How to help

It is so hard for a child that masks to feel safe to unmask.  I mean who wants to be shouted at?  You’re asking your child to let down their guard so that they are putting themselves in a position where they may be punished and given a consequence for their normal behaviour.  If your child masks at school, then keep a diary of what they do the second they come in from school.

My daughter didn’t mask at school.  Oh no, she was the escapee, the hide under the table, then lobbed fruit about.  I never had the issue of school not believing me.  Mine was more in her earlier childhood, before her school years when it seemed that she literally only misbehaved for me.  It was heartbreaking.  I felt like a complete failure.  I’d always been good with children, why could it not work for my own.  Her twin was fine with me, it was just her. 

My friends saw that she was headstrong, but not the meltdown I got at home on my own.  I would be offered parenting and discipline advice, all well-meaning.  It just didn’t work.  She was generally fine at other people’s houses; it was literally to me. 

Now I realise of course that even at this young age, she was holding it together until she got to me.  Her safe place.

You’re probably not going to want to hear this, but my best bit of advice is to take it as a compliment.  As hard as it is to be that safe space daily, know how much you are loved by them and that they feel safe and comfortable exposing the real them to you.  Give them as much love as you possibly can. Make them feel so safe that that mask can fall off and they can be themselves.

Honestly, it can be so frustrating.  My children’s dad, whom I am divorced from, would tell me that she had been an angel for him.  Yes, for one night every so often she can be, but he never saw the meltdown that occurred the second she walked back in that door.  And contrary to his beliefs, it wasn’t because she hated being home with me.  It was because she needed to be herself and let out all the emotions she had held in whilst with him because as she told me, ‘He wouldn’t understand and would shout at me’.  Out of the mouth of babes and all that.

If your school doesn’t notice the masking and your child is not thriving at school have a meeting.  Explain what is happening at home.  Explain what ADHD and masking is. Ask for strategies to be put in place for your child as a diagnosed ADHD child would get.  Brain breaks, fidget breaks, fidget toys etc.  Ask the teacher to check on them once they have started their work to ensure they understood the instructions.  Some children concentrate so hard on sitting still that they have absolutely no clue what has been asked of them.  They were not daydreaming.  They were focussing on masking their ADHD. 

ADHD does not always look like my son who is Tigger! It is imperative that teachers and society are educated on this. It’s not always obvious at first sight. Everyone presents differently. I live with two who are totally different! Always go with your gut feeling. You know your child better than anyone else. And just know how much they love and appreciate you for being their safe, loved space.

I have started a private support group on Facebook for parents and carers who need support with their child with ADHD. It’s a friendly place to chat with others. Please do click this link ADHDinchildren to join. And for anyone on Instagram, I’m there too ADHD Mum.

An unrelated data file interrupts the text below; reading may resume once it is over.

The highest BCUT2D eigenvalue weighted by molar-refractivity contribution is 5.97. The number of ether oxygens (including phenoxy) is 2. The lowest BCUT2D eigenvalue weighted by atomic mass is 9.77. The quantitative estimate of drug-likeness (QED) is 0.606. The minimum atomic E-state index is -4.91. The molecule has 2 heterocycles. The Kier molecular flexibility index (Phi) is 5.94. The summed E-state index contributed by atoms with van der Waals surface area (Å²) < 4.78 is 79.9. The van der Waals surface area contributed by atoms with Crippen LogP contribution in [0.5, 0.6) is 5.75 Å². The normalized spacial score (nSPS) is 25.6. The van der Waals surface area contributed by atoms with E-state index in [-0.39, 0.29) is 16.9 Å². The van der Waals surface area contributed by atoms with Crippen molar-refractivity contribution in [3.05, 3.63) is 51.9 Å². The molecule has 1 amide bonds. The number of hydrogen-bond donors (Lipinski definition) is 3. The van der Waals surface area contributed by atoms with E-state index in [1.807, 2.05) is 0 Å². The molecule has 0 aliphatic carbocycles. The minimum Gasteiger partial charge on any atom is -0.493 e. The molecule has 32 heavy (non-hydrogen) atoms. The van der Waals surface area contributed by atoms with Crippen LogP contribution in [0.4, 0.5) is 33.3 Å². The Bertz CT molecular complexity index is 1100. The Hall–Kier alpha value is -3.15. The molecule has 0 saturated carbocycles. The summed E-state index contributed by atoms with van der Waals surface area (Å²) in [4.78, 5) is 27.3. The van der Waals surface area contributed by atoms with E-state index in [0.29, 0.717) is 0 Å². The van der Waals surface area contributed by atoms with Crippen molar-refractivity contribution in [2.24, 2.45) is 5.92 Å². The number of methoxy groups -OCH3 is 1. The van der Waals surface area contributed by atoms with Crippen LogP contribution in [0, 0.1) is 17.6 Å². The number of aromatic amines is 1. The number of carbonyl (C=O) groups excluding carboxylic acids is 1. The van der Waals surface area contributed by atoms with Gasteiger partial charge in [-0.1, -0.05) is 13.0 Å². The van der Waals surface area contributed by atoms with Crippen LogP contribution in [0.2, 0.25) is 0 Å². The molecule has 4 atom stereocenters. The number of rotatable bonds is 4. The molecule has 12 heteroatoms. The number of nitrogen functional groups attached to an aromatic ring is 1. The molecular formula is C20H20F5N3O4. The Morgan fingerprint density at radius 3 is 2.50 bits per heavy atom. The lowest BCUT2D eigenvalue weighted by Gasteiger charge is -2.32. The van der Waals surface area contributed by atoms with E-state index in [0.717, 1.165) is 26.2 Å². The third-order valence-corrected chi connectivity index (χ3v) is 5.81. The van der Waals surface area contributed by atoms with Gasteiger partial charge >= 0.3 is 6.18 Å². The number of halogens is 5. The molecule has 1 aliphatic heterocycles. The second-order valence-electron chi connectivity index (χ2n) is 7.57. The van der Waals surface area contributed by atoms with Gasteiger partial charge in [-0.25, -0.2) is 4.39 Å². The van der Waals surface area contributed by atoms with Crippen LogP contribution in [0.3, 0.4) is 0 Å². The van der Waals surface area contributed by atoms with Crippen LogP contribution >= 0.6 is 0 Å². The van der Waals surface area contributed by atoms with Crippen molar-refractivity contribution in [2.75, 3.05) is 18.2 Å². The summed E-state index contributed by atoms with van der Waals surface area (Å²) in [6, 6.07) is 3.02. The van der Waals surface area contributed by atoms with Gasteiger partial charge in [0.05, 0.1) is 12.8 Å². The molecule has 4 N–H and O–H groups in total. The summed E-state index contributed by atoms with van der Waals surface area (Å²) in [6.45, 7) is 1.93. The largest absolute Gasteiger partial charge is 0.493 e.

Vicki x

This Post Has 4 Comments

  1. Sarah

    My son doesn’t appear to mask except he manages his aggression to keep calmer at school then explode an release it all once home.

    1. Victoria Page

      This is so common. Doesn’t make it easier on you though. Just know you are loved. Does the school notice anything? x

  2. Kerrie

    Hi, I have just found your transcript and read through it, with heightened emotions because this is my life with my daughter who is 4 in July and masks all day with being at pre-school and has constant meltdowns at home. This has been going on for the last 18 months. I have a background education in early years and so of course I should know what to do right…… well this is what I had been telling myself for so long and she’s behaving at pre-school (however they did see the negative behaviours for a while, when she first started) and so the shocked faces when I say what she is like at home. I compare her to the Jekyll and Hyde characteristic. The biggest obstacle I’m facing is child arrangement hearing tomorrow, where the court is going to decide how much time they spend with their dad but he can’t pick them up Friday after school ( which for our daughter would be a smoother transition) making it harder on her and me as if they grant 5.30/6pm pick up time, she would of already masked with childminder, pre-school and my sister before coming to me for about 30 minutes to be then whipped away to her dad, where of course she’s well behaved and then I’ll get the unleash on a Sunday, which will be even more extreme because of leaving her safe space so quickly.
    I have recently reached out for help as I don’t know all the answers, health visitor referral to a paediatrician and 15 week working with someone from the children’s centre. The biggest part of your transcript that sits deep with me is go with your gut feeling and that’s what I’m going to fight with. Sorry for the rant but feel so alone, stuck and lost. Even with the wealth of knowledge I already do have. Thank you for writing this piece.

    1. Victoria Page

      I’m so glad it helped. If you are on facebook please do come and join the support group x